By Steve Williams

Jody Wright came back up to the court, finishing off a doughnut and wet from head to toe.

The Fulton basketball coach had been down in the locker room talking to his team after notching his 800th career win in the Falcons’ 69-61 victory over Page High in a Class 4A Sectional game on March 7.

The water splotches on his clothes revealed there had been more than just talking going on.

“Yeah, they got me pretty good,” he confirmed.

While Jody is a youthful 60-year-old who enjoys celebrations, the truth of the matter is he was more concerned about winning the sectional game than winning No. 800.

During the day of the game, “Number 800 never entered my mind,” said Wright in the gym that bears his name. “The impact of the game is what had my attention.”

It’s that kind of focus that has helped make him a highly successful coach over the years. That and a lot of talented players and an emphasis on the defensive part of the game.

After the referee tosses the ball into the air on the opening tip, one rarely sees a smile on Coach Wright’s face. Instead, it’s usually a stern look. And sometimes it can be an angry look.

Away from the game though, Jody can be a lot of fun to be around. He laughs and jokes and can make you laugh, too.

When I began interviewing him after the victory over Page, I mentioned I had heard UT Coach Rick Barnes got career win No. 750 two days before against Arkansas and how I thought that was kind of neat that the two had reached milestones only 50 wins apart.

I also light-heartedly asked Jody if he thought Barnes might catch him in wins someday.

“That’s very rare company,” began Wright. “There are not too many coaches that I respect more than Coach Barnes; and not just as a good basketball guy, but the kind of man he is. He’s a good friend, a good man and a good coach.”

Again I asked Jody: But do you think Barnes can catch you in wins?

Jody thought for a second or two and then replied: “Well, he might. They play more games than we get in.”

I laughed. That’s Jody. He can be serious as heck at game time, yet so quick-witted away from the court.

With Wright at age 60, I thought it was an appropriate enough time to ask him how long he planned to coach.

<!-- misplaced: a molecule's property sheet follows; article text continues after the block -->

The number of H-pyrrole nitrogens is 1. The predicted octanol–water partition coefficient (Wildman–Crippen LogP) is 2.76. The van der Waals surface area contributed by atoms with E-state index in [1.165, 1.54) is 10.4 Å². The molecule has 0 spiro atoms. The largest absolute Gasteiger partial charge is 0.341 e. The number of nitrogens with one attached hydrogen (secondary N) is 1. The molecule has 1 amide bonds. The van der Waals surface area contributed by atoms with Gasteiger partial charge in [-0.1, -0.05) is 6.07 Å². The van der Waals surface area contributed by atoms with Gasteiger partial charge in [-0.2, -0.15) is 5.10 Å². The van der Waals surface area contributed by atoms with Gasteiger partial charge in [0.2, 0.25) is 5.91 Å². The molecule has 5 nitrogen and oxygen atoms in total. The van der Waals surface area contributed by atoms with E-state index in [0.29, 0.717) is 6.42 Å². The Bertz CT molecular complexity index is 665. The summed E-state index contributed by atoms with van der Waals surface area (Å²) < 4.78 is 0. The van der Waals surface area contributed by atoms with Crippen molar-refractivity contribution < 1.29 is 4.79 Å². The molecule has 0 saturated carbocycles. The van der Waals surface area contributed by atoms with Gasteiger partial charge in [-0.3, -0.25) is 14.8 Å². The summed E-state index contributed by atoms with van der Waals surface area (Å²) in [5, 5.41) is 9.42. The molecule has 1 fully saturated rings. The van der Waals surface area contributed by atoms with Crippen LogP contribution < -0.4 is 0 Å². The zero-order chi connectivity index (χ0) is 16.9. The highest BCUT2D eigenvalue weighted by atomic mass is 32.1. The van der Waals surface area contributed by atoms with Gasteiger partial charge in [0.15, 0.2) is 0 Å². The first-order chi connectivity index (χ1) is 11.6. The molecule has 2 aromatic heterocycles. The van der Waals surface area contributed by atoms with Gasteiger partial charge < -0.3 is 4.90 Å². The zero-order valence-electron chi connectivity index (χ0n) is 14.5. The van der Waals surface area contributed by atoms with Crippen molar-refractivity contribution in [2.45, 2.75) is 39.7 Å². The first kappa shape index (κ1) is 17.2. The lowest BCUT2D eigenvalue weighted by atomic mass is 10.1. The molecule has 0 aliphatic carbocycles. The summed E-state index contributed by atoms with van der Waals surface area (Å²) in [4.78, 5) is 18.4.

“I still enjoy what I do,” he said. “My passion is still there. I don’t have an end game. But I don’t want to be one of those guys that stay too long.

“I ask myself every year, do you still enjoy it, are you still effective and I think the answers to those is yes. So, I’m not planning to go anywhere soon.”

That certainly will be good news for Fulton fans to hear.

The TSSAA currently lists eight coaches on its site for most all-time wins in boys’ games. Walter “Buck” Van Huss, who coached at Hampton and Kingsport Dobyns-Bennett (1953-1989), is No. 1 with 1,023 wins.

Wright ranks No. 9 on the current list and has a legitimate chance to top Van Huss’ total if he coaches another 10 years.

And that’s with having had a slow start in his career. He won only two games in his first season (1984-85) at Horace Mayard High School in Maynardville and just 13 games in his first three years combined at Fulton after that.

Jody said his dad, the late Gene Wright, and Fulton’s Bob Black had influenced his coaching career the most.

I remember Jody’s dad and how I enjoyed his company each time we met. He was the principal and head basketball coach at Lake City when Jody played in high school and an assistant principal when Anderson County High opened in 1982.

“I’m the competitor I am today because of my dad,” said Jody.

“Bob Black hired me at Fulton when I was 23 and mentored me and taught me so much. He stuck with me when times were lean and we were struggling to win those first three years.”

Jody hasn’t set any goals for the rest of the way.

“Those are things to look back on when you’re done,” he said. “I don’t spend a lot of time looking in a rearview mirror. That’s a dangerous thing to do as a coach. You spend time looking in a rearview mirror, you get a little complacent, you lose your edge. There will be a time for that someday when I’m done.”

Wouldn’t it be something if that view is from the top of the list someday?